These days, camera lenses aren’t just simple bits of glass in sliding metal or plastic housings. They’ve often got a whole bunch of electronics built in as well. [Dan K] had just such a lens from Sigma, but wanted to get it working fully with a camera using the Canon EF lens fitting. Hacking ensued.
The lens in question was a Sigma 15-30mm f/3.5-4.5 EX DG, built to work with a Sigma camera using the SA mount. As it turns out, the SA mount is actually based on the Canon EF mount, using the same communications methods and having a similar contact block. However, it uses a mechanically different mounting bayonet, making the two incompatible.
[Dan] sourced a damaged EF lens to provide its mount, and modified it on a lathe to suit the Sigma lens. A short length of ribbon cable was then used to connect the lens’s PCB to the EF mount’s contacts. When carefully put back together, the lens worked perfectly, with functional auto-focus and all.
While browsing through an antiques shop, [Nick Morganti] came across a Kodak slide projector with an absolutely massive lens hanging off the front. Nearly a foot long and with a front diameter of approximately four inches, the German-made ISCO optic was a steal for just $10. The only tricky part was figuring out how to use it on a modern DSLR camera.
After liberating the lens from the projector, [Nick] noted the rear seemed to be nearly the same diameter as the threaded M42 mount that was popular with older film cameras. As luck would have it, he already had an adapter that let him use an old Soviet M42 lens on his camera. The thread pitch didn’t match at all, but by holding the lens up to the adapter he was able to experiment a bit with the focus and take some test shots.
Encouraged by these early tests, [Nick] went about designing a 3D printed adapter. His first attempt was little more than a pair of concentric cylinders, and was focused like an old handheld spyglass. This worked, but it was quite finicky to use with the already ungainly lens. His second attempt added internal threads to the mix, which allowed him to more easily control focus. After he was satisfied with the design, he glued a small ring over the adapter so the lens could no longer be unscrewed all the way and accidentally fall out.
To us, this project is a perfect application of desktop 3D printing.[Nick] was able to conceptualize a one-of-a-kind design, test it, iterate on it, and arrive on a finished product, all without having to leave the comfort of his own home. To say nothing of the complex design of the adapter, which would be exceedingly difficult to produce via traditional means. Perhaps some people’s idea of a good time is trying to whittle a lens bayonet out of wood, but it certainly isn’t ours.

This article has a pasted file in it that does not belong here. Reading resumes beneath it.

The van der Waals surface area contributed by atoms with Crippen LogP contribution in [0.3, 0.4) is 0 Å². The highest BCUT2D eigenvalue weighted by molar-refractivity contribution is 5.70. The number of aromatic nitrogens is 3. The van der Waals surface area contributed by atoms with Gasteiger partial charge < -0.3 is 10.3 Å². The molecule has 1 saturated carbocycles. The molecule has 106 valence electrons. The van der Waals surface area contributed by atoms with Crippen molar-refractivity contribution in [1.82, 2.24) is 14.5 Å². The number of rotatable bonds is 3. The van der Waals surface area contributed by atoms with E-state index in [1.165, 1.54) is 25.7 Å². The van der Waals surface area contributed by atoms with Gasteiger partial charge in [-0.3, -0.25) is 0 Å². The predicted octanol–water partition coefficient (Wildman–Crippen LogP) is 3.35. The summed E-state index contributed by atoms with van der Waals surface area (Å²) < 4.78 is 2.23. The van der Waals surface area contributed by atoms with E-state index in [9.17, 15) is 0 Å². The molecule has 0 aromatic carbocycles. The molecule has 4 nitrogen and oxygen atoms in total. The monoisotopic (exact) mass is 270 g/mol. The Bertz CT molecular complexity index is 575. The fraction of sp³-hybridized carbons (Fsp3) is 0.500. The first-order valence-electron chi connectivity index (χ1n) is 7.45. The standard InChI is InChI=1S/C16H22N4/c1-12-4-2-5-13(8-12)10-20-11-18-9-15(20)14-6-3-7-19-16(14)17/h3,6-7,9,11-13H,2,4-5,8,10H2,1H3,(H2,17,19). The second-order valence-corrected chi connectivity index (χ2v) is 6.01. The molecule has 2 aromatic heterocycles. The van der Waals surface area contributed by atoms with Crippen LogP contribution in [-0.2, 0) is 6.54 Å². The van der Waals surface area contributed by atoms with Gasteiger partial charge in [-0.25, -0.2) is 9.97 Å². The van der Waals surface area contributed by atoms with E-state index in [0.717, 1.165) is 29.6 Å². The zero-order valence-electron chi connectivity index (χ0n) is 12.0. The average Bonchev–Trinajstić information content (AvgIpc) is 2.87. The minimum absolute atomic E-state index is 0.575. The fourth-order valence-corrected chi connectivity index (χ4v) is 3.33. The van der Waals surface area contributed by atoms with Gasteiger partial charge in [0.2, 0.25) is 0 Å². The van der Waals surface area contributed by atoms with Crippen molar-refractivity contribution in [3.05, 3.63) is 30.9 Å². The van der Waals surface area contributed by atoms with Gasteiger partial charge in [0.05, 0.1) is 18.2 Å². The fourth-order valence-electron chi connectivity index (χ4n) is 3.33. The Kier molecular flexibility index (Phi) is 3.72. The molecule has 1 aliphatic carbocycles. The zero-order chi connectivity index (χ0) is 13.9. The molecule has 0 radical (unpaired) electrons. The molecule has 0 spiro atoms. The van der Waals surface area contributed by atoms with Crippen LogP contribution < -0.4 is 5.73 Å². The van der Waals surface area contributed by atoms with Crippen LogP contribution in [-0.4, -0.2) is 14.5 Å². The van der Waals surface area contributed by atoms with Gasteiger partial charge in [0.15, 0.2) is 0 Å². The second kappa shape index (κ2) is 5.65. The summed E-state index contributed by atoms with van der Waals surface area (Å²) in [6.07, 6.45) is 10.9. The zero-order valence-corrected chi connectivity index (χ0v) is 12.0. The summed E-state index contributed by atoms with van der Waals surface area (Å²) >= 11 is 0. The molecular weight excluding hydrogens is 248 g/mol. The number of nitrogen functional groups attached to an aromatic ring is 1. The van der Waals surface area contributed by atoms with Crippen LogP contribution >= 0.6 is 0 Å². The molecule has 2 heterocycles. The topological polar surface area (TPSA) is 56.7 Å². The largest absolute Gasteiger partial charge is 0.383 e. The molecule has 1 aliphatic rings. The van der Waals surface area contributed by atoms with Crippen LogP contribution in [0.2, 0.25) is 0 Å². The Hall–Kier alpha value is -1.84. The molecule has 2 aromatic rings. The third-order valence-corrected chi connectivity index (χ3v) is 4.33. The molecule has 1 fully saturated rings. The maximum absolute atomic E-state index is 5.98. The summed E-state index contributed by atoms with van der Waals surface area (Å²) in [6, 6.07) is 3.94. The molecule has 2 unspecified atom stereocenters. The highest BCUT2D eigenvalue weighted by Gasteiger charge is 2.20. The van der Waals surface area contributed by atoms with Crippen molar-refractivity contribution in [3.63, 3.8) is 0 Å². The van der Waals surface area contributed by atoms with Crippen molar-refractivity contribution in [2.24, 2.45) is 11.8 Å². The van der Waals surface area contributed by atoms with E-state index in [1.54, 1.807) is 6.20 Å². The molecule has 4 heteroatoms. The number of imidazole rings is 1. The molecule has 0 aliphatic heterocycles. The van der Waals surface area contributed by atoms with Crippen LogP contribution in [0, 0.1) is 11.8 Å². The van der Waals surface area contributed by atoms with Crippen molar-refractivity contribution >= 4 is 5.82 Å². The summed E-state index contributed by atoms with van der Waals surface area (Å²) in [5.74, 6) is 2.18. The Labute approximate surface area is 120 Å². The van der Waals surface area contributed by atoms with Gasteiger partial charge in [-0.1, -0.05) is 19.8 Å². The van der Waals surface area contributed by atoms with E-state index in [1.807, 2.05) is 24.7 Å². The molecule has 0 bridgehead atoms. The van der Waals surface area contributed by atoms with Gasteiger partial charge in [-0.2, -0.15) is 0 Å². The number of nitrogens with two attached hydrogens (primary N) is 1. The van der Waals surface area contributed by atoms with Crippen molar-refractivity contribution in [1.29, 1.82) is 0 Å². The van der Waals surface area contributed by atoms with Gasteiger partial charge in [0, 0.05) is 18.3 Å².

Anamorphic filming techniques came about in the era of film. The aim was to record cinema-style widescreen footage on 3:2 aspect ratio 35 mm film. The way this was done was by using a lens that squeezes a wide aspect ratio to fit the format, and then a corresponding lens to squeeze it back on the projector. This allows for higher resolution than simply letterboxing onto the 35 mm frame and wasting the extra space.
Adam’s hack involves 3D printing a lens housing that pairs an anamorphic projector adapter lens with a Sony E-mount taking lens. Gears are set up so that both lenses can be focused together, rather than typical adapter setups that require the user to juggle multiple focus rings at once. This makes the rig much more usable in real shoots where there’s no time for messing about.
When you hear the term “extension tube”, you probably think of something fairly long, right? But when [Loudifier] needed an extension tube to do extreme close-ups with a wide-angle lens on a Canon EF-M camera, it needed to be small…really small. The final 3D printed extension provides an adjustable length between 0 and 10 millimeters.
But it’s not just an extension tube, that would be too easy. According to [Loudifier], the ideal extension distance would be somewhere around 3 mm, but unfortunately the mounting bayonet for an EF-M lens is a little over 5 mm. To get around this, the extension tube also adapts to an EF/EF-S lens, which has a shorter mount and allows bringing it in closer than would be physically possible under otherwise.
[Loudifier] says the addition of electrical connections between the camera and the lens (for functions like auto focus) would be ideal, but the logistics of pulling that off are a bit daunting. For now, the most reasonable upgrades on the horizon are the addition of some colored dots on the outside to help align the camera, adapter, and lens. As the STLs and Fusion design file are released under the Creative Commons, perhaps the community will even take on the challenge of adapting it to other lens types.